Being the CEO of a 501 c-3 non-profit corporation, I signed up for a program through Wells Fargo that donates distressed properties to corporations like mine. As soon as I arrived in Orlando in November of last year, I received such a property in a little town called Bithlo about 40 minutes east of our new home.
The property had housed drug addicts who’d apparently fled when the bank foreclosed. They’d kept their pets inside such that the stench caused us to involuntarily retch the moment we walked in the door. Brown spots, which we later identified as fly feces, covered the walls. Filth coated every surface. The appliances had been stolen and walls ripped open to take copper wire, which yields $10 or so on the black market. Such is drug addiction for its desperation.
I asked my daughter Kimmy and niece Beckie if they wanted to renovate the home with me. After an initial gut-level, girly-girl “Gross! No!” they began to see a job and, I think, character-building opportunity. Which is what it turned out to be. Day after day we “Battle-axes” as I liked to call us, stormed into Bithlo to scrub, prime, paint, fix, repair, and otherwise try to bring this little house back from the dead. My patient husband Michael helped out, too, because we needed his expertise and brawn.
Finally the home took shape. The walls gleamed white, the floor had all-new carpet and tile, and the stench had pretty much gone back to the pit from which it came.
Yesterday I sold the house. The profit margin sunk below my hopes, and actually sunk my hopes a little, because this non-profit ministry has endless costs and outflow. I’m a really bad fundraiser and receive few sizable donations, so this renovation was my hope for funding many worthy projects. But as the buyers filed into the title company office, I got a secondary payoff. Sitting at the table, the single mom and her scrubbed-clean kids looked as bright as Christmas morning. This was clearly a monumental day for the family. I broke the formality with a question to the little girl, “Hey, are you excited about moving in?”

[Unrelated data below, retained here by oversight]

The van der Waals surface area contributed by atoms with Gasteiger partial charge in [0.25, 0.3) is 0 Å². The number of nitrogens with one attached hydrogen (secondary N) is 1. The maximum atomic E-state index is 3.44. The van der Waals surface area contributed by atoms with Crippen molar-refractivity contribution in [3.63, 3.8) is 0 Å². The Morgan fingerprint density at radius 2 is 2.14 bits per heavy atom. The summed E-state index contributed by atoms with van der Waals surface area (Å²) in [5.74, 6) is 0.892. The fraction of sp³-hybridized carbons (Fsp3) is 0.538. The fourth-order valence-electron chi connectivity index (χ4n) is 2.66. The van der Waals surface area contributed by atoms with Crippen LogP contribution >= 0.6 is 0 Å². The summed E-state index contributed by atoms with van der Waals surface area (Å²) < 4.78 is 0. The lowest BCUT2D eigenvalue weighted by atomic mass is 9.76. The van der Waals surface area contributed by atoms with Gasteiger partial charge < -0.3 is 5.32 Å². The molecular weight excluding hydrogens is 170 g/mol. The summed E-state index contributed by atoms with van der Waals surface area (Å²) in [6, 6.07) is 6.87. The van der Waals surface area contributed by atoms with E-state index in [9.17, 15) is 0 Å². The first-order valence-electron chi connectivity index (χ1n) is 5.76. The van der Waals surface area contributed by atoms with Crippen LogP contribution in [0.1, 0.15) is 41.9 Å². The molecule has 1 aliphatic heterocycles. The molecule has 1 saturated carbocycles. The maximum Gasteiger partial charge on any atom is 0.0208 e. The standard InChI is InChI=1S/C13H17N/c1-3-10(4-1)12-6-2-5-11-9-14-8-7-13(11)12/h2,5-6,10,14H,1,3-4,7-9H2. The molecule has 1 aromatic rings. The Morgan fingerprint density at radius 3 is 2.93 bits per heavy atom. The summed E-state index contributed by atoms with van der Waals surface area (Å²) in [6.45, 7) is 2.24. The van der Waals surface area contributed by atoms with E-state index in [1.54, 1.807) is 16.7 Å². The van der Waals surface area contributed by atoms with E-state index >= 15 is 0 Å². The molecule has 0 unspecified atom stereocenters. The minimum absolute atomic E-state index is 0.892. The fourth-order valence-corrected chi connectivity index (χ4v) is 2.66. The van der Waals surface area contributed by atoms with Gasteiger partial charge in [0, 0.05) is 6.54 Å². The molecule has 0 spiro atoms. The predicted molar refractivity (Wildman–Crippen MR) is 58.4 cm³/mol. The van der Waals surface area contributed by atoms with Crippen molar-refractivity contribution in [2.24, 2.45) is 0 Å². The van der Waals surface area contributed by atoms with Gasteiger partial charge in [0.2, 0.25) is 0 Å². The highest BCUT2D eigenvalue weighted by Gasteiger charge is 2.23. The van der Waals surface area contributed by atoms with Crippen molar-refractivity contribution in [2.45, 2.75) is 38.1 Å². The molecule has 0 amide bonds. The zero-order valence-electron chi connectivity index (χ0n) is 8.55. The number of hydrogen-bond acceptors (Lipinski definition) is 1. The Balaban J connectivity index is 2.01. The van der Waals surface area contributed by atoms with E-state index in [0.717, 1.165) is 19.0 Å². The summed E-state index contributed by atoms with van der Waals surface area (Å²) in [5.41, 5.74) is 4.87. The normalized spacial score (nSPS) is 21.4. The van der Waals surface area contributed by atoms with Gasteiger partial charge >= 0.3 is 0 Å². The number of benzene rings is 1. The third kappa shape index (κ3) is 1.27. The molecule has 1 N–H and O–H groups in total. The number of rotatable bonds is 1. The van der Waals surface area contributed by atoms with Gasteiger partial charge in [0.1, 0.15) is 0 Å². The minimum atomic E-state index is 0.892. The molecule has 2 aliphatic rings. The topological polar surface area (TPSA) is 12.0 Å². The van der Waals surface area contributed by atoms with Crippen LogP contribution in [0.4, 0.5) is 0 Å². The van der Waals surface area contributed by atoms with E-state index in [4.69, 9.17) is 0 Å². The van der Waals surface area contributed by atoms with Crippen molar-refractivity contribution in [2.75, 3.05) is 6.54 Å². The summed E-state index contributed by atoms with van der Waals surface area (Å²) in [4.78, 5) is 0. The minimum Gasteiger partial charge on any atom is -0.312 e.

“Yes! The master bedroom is huge!”
“What else do you like?”
“The fire place! We’re going to roast marshmallows and make hot chocolate!”
It suddenly occurred to me: When I look at the house, I see the fly excrement, pet damage, dingy corners, and broken light fixtures. But she sees the clean, bright house made new by The Battle Axes.
Could it be that God storms into our lives every day, the Great Renovator, such that one day all the universe will see is newness, freshness, and purity, the decrepit past effaced by transforming love?